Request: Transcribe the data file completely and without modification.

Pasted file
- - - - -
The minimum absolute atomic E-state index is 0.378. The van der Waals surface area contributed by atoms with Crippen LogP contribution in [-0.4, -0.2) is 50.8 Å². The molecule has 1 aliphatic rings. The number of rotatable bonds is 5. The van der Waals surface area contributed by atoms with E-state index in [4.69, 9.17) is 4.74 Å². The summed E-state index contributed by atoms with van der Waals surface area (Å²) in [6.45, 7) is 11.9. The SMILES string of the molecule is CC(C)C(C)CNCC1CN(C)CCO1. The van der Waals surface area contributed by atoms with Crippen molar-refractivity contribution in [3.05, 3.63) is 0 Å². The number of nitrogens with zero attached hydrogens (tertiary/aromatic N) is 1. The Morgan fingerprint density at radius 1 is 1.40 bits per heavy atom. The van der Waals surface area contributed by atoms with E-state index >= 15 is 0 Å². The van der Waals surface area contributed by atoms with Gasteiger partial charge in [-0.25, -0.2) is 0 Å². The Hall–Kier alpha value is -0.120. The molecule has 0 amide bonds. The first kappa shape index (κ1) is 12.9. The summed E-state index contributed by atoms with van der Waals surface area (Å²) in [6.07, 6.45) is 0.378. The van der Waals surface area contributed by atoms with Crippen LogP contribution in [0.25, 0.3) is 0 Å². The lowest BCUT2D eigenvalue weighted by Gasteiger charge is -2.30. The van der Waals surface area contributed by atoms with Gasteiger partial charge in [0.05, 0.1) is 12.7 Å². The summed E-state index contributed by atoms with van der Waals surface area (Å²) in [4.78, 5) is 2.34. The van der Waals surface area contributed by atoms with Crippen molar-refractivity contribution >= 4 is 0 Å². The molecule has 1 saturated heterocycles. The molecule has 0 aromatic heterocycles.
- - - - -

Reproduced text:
The minimum absolute atomic E-state index is 0.378. The van der Waals surface area contributed by atoms with Crippen LogP contribution in [-0.4, -0.2) is 50.8 Å². The molecule has 1 aliphatic rings. The number of rotatable bonds is 5. The van der Waals surface area contributed by atoms with E-state index in [4.69, 9.17) is 4.74 Å². The summed E-state index contributed by atoms with van der Waals surface area (Å²) in [6.45, 7) is 11.9. The SMILES string of the molecule is CC(C)C(C)CNCC1CN(C)CCO1. The van der Waals surface area contributed by atoms with Crippen molar-refractivity contribution in [3.05, 3.63) is 0 Å². The number of nitrogens with zero attached hydrogens (tertiary/aromatic N) is 1. The Morgan fingerprint density at radius 1 is 1.40 bits per heavy atom. The van der Waals surface area contributed by atoms with E-state index >= 15 is 0 Å². The van der Waals surface area contributed by atoms with Gasteiger partial charge in [-0.25, -0.2) is 0 Å². The Hall–Kier alpha value is -0.120. The molecule has 0 amide bonds. The first kappa shape index (κ1) is 12.9. The summed E-state index contributed by atoms with van der Waals surface area (Å²) in [6.07, 6.45) is 0.378. The van der Waals surface area contributed by atoms with Crippen LogP contribution in [0.25, 0.3) is 0 Å². The lowest BCUT2D eigenvalue weighted by Gasteiger charge is -2.30. The van der Waals surface area contributed by atoms with Gasteiger partial charge in [0.05, 0.1) is 12.7 Å². The summed E-state index contributed by atoms with van der Waals surface area (Å²) in [4.78, 5) is 2.34. The van der Waals surface area contributed by atoms with Crippen molar-refractivity contribution >= 4 is 0 Å². The molecule has 1 saturated heterocycles. The molecule has 0 aromatic heterocycles.